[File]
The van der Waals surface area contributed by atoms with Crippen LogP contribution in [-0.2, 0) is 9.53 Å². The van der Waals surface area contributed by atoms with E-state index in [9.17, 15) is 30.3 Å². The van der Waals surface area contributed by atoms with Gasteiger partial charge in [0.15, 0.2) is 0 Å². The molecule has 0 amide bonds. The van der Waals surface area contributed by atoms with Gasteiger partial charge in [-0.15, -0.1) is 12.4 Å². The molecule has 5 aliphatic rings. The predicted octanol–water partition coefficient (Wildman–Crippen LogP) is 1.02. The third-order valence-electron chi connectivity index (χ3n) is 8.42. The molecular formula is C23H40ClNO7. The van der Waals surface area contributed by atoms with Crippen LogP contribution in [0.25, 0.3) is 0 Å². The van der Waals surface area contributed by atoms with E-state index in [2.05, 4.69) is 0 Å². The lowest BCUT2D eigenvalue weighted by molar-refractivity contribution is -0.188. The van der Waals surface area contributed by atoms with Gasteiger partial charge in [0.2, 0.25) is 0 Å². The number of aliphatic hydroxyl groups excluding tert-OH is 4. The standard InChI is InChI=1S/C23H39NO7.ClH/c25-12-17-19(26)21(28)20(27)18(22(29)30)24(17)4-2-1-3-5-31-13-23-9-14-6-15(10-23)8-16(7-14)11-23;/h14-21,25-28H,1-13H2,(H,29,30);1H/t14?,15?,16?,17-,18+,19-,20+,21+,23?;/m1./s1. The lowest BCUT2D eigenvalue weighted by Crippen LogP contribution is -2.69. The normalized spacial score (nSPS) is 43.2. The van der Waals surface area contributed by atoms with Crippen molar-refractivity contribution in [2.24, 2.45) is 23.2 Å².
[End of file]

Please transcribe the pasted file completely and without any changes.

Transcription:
The van der Waals surface area contributed by atoms with Crippen LogP contribution in [-0.2, 0) is 9.53 Å². The van der Waals surface area contributed by atoms with E-state index in [9.17, 15) is 30.3 Å². The van der Waals surface area contributed by atoms with Gasteiger partial charge in [0.15, 0.2) is 0 Å². The molecule has 0 amide bonds. The van der Waals surface area contributed by atoms with Gasteiger partial charge in [-0.15, -0.1) is 12.4 Å². The molecule has 5 aliphatic rings. The predicted octanol–water partition coefficient (Wildman–Crippen LogP) is 1.02. The third-order valence-electron chi connectivity index (χ3n) is 8.42. The molecular formula is C23H40ClNO7. The van der Waals surface area contributed by atoms with Crippen LogP contribution in [0.25, 0.3) is 0 Å². The van der Waals surface area contributed by atoms with E-state index in [2.05, 4.69) is 0 Å². The lowest BCUT2D eigenvalue weighted by molar-refractivity contribution is -0.188. The van der Waals surface area contributed by atoms with Gasteiger partial charge in [0.2, 0.25) is 0 Å². The number of aliphatic hydroxyl groups excluding tert-OH is 4. The standard InChI is InChI=1S/C23H39NO7.ClH/c25-12-17-19(26)21(28)20(27)18(22(29)30)24(17)4-2-1-3-5-31-13-23-9-14-6-15(10-23)8-16(7-14)11-23;/h14-21,25-28H,1-13H2,(H,29,30);1H/t14?,15?,16?,17-,18+,19-,20+,21+,23?;/m1./s1. The lowest BCUT2D eigenvalue weighted by Crippen LogP contribution is -2.69. The normalized spacial score (nSPS) is 43.2. The van der Waals surface area contributed by atoms with Crippen molar-refractivity contribution in [2.24, 2.45) is 23.2 Å².